Docket No. Sac. 4338.
July 14, 1930.
APPEAL from a judgment of the Superior Court of Tehama County. H.S. Gans, Judge. Affirmed.
The facts are stated in the opinion of the court.
James T. Matlock for Appellant.
Fred C. Pugh for Respondent.
The main question involved on this appeal is whether the trial court abused its discretion in awarding the custody of two minor children of tender years to the father, on the ground that the mother was not a fit and proper person to have the custody of said children.
The controversy arose out of a divorce action brought by the husband against the wife on the ground of cruelty. In a second cause of action the husband charged the wife with adultery. The husband likewise alleged that the wife was not a fit and proper person to have the custody of the children. The defendant answered, denying all the material allegations of the complaint and cross-complained, alleging cruelty. The co-respondent, named in the complaint, answered, denying the allegations of adultery. On the issues thus formed the case proceeded to trial. The trial court found, upon ample evidence, in favor of plaintiff's allegations of cruelty, but found against the charge of adultery, and likewise found against all the allegations in the cross-complaint. There was a specific finding that defendant was not a fit or proper person to have the custody of the minor children, and the trial court awarded the same to the plaintiff.
 The two minor children whose custody is involved are Robert Ward Taber, at the time the decree was rendered six years, five months and twenty-seven days of age, and Marylin Rose Taber, at the time the decree was rendered, three years, two months and seven days of age. Both are, therefore, children of "tender years."
The principles of law involved in awarding the custody of children in cases of this kind are well settled. The trial court is to be guided by the provisions of section 246 of the Civil Code, which, so far as pertinent here, provides:
"In awarding the custody of a minor . . . the court . . . is to be guided by the following considerations:
"1. By what appears to be for the best interests of the child in respect to its temporal and its mental and moral welfare. . ..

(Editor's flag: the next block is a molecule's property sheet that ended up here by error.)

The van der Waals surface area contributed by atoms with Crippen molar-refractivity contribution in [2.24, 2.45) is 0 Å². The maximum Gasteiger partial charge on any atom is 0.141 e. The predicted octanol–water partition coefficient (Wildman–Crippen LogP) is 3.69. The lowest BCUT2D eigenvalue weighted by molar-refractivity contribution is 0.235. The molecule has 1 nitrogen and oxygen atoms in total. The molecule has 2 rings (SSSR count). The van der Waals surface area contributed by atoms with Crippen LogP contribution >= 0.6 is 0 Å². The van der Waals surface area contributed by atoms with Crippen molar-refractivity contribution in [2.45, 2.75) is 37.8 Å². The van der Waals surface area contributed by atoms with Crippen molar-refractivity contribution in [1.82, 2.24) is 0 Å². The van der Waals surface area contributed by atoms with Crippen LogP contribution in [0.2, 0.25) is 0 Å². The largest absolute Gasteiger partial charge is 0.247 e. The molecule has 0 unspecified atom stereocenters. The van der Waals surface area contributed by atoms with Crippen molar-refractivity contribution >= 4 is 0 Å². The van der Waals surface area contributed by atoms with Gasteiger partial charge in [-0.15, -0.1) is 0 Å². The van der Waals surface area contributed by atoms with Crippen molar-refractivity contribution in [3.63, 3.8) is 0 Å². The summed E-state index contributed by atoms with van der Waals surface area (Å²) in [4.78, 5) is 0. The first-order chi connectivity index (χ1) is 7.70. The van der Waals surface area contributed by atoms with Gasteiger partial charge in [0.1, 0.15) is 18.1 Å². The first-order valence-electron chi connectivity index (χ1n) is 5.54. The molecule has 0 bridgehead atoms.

"2. As between parents adversely claiming the custody . . . neither parent is entitled to it as of right; but other things being equal, if the child is of tender years, it should be given to the mother; if it is of an age to require education and preparation for labor and business, then to the father. . . ."
In determining whether other things are equal within the meaning of the above code section, the trial court is necessarily allowed a wide latitude in the exercise of its discretion. In the first instance it is for the trial court to determine, after considering all the evidence, how the best interests of the child will be subserved. The question is to be determined solely from the standpoint of the child, and the feelings and desires of the contesting parties are not to be considered, except in so far as they affect the best interests of the child. It is only when a clear case of abuse of discretion is made out that this court will interfere with the determination of this question on appeal. The rule has been so stated many times. In Simmons v. Simmons, 22 Cal.App. 448, 451 [ 134 P. 791, 793], it is said: "It is manifest that the legislature . . . intended to confide to trial courts, in the disposition of the minor children of the parties to divorce actions, a very extensive discretion, with a view to the conservation of the highest and best interests of such minors, and the conclusion arrived at by such courts in such cases will not be set aside unless the record discloses a clear abuse of that discretion." In In re Johnson, 101 Cal.App. 110 [ 281 P. 435, 438], it is stated: "It is not alone the rights of the parents but the welfare of the child that is presented for determination, and for that reason a wider discretion is afforded the courts in dealing with matters pertaining to children than in many other cases." One of the leading cases on the subject is Crater v. Crater, 135 Cal. 633, 634 [ 67 P. 1049, 1050], wherein the court discussed the rule as follows: "The good of the child is regarded as the controlling force in directing its custody, and the courts will always look to this rather than to the whims and caprices of the parties. The morals of the parents, their financial condition, their subsequent marriage, the age of the child, and the devotion of either parent to its best interests are all factors to be weighed and considered by the court. All such applications are addressed to the sound legal discretion of the court below, and its conclusion will not be disturbed here, except it should clearly appear that its discretion has been abused." It would serve no useful purpose to relate in this opinion the unhappy story of the married life of these two parties. Sufficient it is to say that the record discloses no such abuse of discretion as would warrant this court in reversing the decision of the trial court. The evidence shows that the plaintiff was a kind and devoted husband and a loving and thoughtful parent, whose home has been broken up entirely without his fault. He is devoted to the children and offers them a good and suitable home and proper care. The evidence shows that defendant has deliberately broken up the family home because of an infatuation for a third person, and that she has met this third person clandestinely under circumstances that indicate that she has not the proper understanding of the duties of a wife and mother. The husband forgave her indiscretions on several occasions, but after short periods of good behavior the wife again began to meet the co-respondent in violation of her promise.
The judgment is affirmed.